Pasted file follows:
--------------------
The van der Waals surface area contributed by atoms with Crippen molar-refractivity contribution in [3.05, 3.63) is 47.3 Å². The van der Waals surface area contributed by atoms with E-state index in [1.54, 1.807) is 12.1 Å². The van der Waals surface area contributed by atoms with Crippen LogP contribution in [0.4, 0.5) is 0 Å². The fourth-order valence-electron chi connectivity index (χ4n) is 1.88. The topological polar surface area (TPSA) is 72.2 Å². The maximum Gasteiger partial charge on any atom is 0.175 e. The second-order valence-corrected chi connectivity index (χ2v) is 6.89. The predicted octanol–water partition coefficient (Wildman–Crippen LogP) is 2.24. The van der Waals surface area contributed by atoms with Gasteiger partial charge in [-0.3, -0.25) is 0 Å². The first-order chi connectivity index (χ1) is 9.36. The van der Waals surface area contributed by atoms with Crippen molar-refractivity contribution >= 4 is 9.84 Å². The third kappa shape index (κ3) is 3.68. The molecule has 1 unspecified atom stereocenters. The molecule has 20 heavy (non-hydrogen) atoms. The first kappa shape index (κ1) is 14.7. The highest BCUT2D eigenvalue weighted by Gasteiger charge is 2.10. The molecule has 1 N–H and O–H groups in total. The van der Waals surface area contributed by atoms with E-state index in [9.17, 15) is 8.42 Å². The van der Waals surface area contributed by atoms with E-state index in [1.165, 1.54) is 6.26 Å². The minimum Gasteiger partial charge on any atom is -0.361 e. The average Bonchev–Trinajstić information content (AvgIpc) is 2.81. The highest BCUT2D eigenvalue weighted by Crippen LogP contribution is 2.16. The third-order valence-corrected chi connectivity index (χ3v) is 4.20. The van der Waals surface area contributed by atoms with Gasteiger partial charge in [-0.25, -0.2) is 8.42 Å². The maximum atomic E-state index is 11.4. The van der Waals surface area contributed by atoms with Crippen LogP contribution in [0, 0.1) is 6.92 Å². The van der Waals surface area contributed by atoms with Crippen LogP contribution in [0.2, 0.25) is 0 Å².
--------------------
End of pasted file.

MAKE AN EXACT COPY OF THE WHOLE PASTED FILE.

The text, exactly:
The van der Waals surface area contributed by atoms with Crippen molar-refractivity contribution in [3.05, 3.63) is 47.3 Å². The van der Waals surface area contributed by atoms with E-state index in [1.54, 1.807) is 12.1 Å². The van der Waals surface area contributed by atoms with Crippen LogP contribution in [0.4, 0.5) is 0 Å². The fourth-order valence-electron chi connectivity index (χ4n) is 1.88. The topological polar surface area (TPSA) is 72.2 Å². The maximum Gasteiger partial charge on any atom is 0.175 e. The second-order valence-corrected chi connectivity index (χ2v) is 6.89. The predicted octanol–water partition coefficient (Wildman–Crippen LogP) is 2.24. The van der Waals surface area contributed by atoms with Gasteiger partial charge in [-0.3, -0.25) is 0 Å². The first-order chi connectivity index (χ1) is 9.36. The van der Waals surface area contributed by atoms with Crippen molar-refractivity contribution >= 4 is 9.84 Å². The third kappa shape index (κ3) is 3.68. The molecule has 1 unspecified atom stereocenters. The molecule has 20 heavy (non-hydrogen) atoms. The first kappa shape index (κ1) is 14.7. The highest BCUT2D eigenvalue weighted by Gasteiger charge is 2.10. The molecule has 1 N–H and O–H groups in total. The van der Waals surface area contributed by atoms with E-state index in [9.17, 15) is 8.42 Å². The van der Waals surface area contributed by atoms with E-state index in [1.165, 1.54) is 6.26 Å². The minimum Gasteiger partial charge on any atom is -0.361 e. The average Bonchev–Trinajstić information content (AvgIpc) is 2.81. The highest BCUT2D eigenvalue weighted by Crippen LogP contribution is 2.16. The third-order valence-corrected chi connectivity index (χ3v) is 4.20. The van der Waals surface area contributed by atoms with Gasteiger partial charge in [-0.25, -0.2) is 8.42 Å². The maximum atomic E-state index is 11.4. The van der Waals surface area contributed by atoms with Crippen LogP contribution in [0, 0.1) is 6.92 Å². The van der Waals surface area contributed by atoms with Crippen LogP contribution in [0.2, 0.25) is 0 Å².